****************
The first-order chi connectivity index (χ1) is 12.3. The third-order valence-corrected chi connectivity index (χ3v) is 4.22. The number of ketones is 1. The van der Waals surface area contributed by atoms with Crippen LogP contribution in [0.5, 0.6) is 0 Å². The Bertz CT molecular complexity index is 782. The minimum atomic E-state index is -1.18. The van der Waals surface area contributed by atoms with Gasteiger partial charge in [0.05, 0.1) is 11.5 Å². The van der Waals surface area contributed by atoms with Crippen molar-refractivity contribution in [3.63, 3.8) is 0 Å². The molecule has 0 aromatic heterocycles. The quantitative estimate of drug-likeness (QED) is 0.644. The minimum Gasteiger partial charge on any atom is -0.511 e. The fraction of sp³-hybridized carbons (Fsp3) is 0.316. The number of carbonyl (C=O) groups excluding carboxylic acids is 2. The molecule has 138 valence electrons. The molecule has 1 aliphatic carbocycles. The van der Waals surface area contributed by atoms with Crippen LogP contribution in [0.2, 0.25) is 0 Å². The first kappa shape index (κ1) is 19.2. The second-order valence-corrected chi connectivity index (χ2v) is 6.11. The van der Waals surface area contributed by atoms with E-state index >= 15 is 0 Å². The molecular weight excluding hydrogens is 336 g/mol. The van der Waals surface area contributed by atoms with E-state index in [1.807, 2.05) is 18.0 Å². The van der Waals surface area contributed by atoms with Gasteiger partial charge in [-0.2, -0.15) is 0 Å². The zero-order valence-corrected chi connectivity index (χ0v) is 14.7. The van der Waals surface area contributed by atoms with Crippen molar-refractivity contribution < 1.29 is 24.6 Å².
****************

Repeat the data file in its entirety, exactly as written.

The first-order chi connectivity index (χ1) is 12.3. The third-order valence-corrected chi connectivity index (χ3v) is 4.22. The number of ketones is 1. The van der Waals surface area contributed by atoms with Crippen LogP contribution in [0.5, 0.6) is 0 Å². The Bertz CT molecular complexity index is 782. The minimum atomic E-state index is -1.18. The van der Waals surface area contributed by atoms with Gasteiger partial charge in [0.05, 0.1) is 11.5 Å². The van der Waals surface area contributed by atoms with Crippen molar-refractivity contribution in [3.63, 3.8) is 0 Å². The molecule has 0 aromatic heterocycles. The quantitative estimate of drug-likeness (QED) is 0.644. The minimum Gasteiger partial charge on any atom is -0.511 e. The fraction of sp³-hybridized carbons (Fsp3) is 0.316. The number of carbonyl (C=O) groups excluding carboxylic acids is 2. The molecule has 138 valence electrons. The molecule has 1 aliphatic carbocycles. The van der Waals surface area contributed by atoms with Crippen LogP contribution in [0.2, 0.25) is 0 Å². The first kappa shape index (κ1) is 19.2. The second-order valence-corrected chi connectivity index (χ2v) is 6.11. The van der Waals surface area contributed by atoms with E-state index >= 15 is 0 Å². The molecular weight excluding hydrogens is 336 g/mol. The van der Waals surface area contributed by atoms with E-state index in [1.807, 2.05) is 18.0 Å². The van der Waals surface area contributed by atoms with Gasteiger partial charge in [-0.2, -0.15) is 0 Å². The zero-order valence-corrected chi connectivity index (χ0v) is 14.7. The van der Waals surface area contributed by atoms with Crippen molar-refractivity contribution < 1.29 is 24.6 Å².